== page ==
Volvo V60 Plug-in Hybrid Wagon: A Car the U.S. Needs, But Won't Get
Volvo is famous around the world for its safe, boxy, slightly boring station wagons. But it isn’t particularly well known for producing green and efficient cars. A few weeks ago, while sitting for the first time behind the wheel of Volvo’s V60 plug-in hybrid—only available in Europe—there’s an element of disbelief about how this £48,775 (US $75,600) vehicle can combine the attributes of a zero-emissions car, a city-runabout, a long-legged road-tripper, and a haul-anything workhorse. But within a few hours, the luxury station wagon starts to make total sense—especially to anyone with a family.
From the outside, there’s very little to tell the V60 PHEV apart from the gasoline V60 due to go on sale in the U.S. later this year. Only the extra filler cap on the front left fender, which hides the charging port, and a few exclusive trim embellishments, give the game away.
Multiple Driving Modes
Unlike other V60 models however, a 2.4-liter turbocharged four-cylinder diesel engine hides under the hood, driving the front wheels through a six-speed automatic gearbox. At the rear, Volvo deploys what it calls an Electric Rear Axle Drive. Essentially an electric motor mounted onto the rear axle, it is fed by an 11.4 kilowatt-hour (8 kWh are usable) liquid-cooled lithium-ion battery to produce 50 kilowatts of continuous power, making the V60 PHEV a through-the-road hybrid.
This particular drivetrain arrangement not only allows the Volvo V60 PHEV to operate in three ways (electric only, blended hybrid, or diesel only), but it also allows for two all-wheel drive modes: Power, which results in a zero-to-60 sprint of less than six seconds; and AWD, which engages all-wheel drive when needed in low-traction situations.
Around town, a genuine 30-mile all-electric range is possible, but push the plug-in station wagon in all-electric mode nearer to its electronically-limited 65 mph all-electric top speed, and you’ll find the range drops to about 20 miles. Go faster, and the diesel engine kicks in to provide extra power. Unlike Toyota’s Plug-in Prius, however, the engine is far more refined when it is running, making it a more pleasant freeway driver than Toyota’s first plug-in hybrid.
When it comes to handling, the Volvo V60 PHEV’s user-adjustable power-assisted steering can be firmed up for a tight-twisty road, or lightened up for comfort on long-distance road trips, while the fairly low center of gravity afforded by its lithium-ion battery pack makes the mid-size wagon keen to hug all but the most demanding corner.
A Real Station Wagon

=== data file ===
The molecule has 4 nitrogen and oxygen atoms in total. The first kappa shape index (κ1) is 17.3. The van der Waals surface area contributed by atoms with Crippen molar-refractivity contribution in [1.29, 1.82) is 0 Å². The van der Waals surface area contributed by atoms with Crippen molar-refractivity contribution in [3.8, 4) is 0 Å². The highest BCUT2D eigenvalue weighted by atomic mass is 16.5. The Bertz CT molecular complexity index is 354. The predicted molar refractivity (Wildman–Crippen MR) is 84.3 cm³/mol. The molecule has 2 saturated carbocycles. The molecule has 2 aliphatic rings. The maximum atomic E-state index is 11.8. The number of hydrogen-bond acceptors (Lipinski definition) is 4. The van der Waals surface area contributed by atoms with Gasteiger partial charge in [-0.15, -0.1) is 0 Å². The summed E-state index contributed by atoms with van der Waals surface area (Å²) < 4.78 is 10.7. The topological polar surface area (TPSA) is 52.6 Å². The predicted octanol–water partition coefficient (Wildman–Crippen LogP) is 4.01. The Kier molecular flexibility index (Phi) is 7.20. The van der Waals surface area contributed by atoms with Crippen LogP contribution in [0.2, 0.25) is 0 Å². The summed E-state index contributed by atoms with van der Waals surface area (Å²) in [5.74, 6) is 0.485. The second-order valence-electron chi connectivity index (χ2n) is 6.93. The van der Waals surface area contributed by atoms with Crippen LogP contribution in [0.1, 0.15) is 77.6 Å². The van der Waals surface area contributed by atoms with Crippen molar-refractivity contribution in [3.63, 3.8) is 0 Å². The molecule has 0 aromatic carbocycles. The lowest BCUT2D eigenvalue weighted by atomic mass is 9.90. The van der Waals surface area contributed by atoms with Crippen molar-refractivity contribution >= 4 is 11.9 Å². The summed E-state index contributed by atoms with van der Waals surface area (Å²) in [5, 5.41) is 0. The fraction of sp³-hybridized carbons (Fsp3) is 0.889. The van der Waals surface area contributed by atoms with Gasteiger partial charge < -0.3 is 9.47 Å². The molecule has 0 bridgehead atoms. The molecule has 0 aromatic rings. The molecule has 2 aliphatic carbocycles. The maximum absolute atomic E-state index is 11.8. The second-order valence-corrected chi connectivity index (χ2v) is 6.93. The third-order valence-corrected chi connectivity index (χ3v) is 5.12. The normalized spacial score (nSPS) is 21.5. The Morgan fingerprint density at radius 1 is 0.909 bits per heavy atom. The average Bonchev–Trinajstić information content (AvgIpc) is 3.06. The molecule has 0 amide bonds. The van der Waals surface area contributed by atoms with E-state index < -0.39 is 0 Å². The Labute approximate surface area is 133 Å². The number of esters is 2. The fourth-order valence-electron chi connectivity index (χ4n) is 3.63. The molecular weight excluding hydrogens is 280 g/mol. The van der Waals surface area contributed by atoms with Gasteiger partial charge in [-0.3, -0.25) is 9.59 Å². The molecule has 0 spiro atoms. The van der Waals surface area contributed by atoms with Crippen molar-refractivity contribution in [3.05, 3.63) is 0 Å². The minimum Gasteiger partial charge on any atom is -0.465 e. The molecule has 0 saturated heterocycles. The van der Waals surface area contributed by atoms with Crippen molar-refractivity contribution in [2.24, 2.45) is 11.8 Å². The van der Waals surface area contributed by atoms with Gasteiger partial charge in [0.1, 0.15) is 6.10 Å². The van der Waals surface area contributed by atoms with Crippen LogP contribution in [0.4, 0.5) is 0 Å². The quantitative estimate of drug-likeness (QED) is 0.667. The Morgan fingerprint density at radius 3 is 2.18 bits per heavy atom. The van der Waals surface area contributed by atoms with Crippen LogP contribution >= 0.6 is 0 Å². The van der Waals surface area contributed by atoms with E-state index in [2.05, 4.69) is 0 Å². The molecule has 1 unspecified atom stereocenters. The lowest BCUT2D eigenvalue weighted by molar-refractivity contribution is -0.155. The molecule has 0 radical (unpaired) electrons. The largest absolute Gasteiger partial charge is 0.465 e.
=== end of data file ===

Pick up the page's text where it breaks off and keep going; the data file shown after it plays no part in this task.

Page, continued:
The V60 has room enough for four passengers and driver, as well as a useable cargo bay capable of swallowing a decent weeks’ worth of shopping, a couple of dogs, and a plethora of tools or gardening equipment. While the cargo area isn’t as large as those found in Volvos of days gone by, a 40-20-40 rear seat makes it possible to carry relatively large, long items while still carrying three passengers.
The Volvo V60 PHEV’s party trick is the ability to tow anything from U-Haul trailers, to small boats, and even a horse trailer. This sets it aside from the rest of the competition. Although it won’t compete with your friend’s F250 on towing capacity, it will certainly beat those haulers on fuel economy.
The One Car?
The Volvo V60 PHEV is a versatile and capable plug-in hybrid station wagon, combining the luxury, technology, and safety Volvo has become well known for. The plug-in hybrid drivetrain can yield gas mileage figures well into the triple digits for everyday driving, and the mid-40s for long, 700-plus mile drives without recharging.
In Europe, Volvo has started to increase production to meet demand, but hasn’t yet committed to bringing the V60 PHEV to the U.S. A diesel plug-in hybrid wagon, the company believes, isn’t going to be popular in America.
The long list of V60 PHEV's compelling features are not in question, but rather the price that U.S. buyers are willing to pay for those features. The sticker for the European base-model spec is $75,600, which is likely to be a deal-killer for cost-conscious buyers. That’s a shame, because the V60 PHEV really could be the one car for so many active families, who are currently relying on a fuel-thirsty SUV as their go-anywhere, do-anything car.
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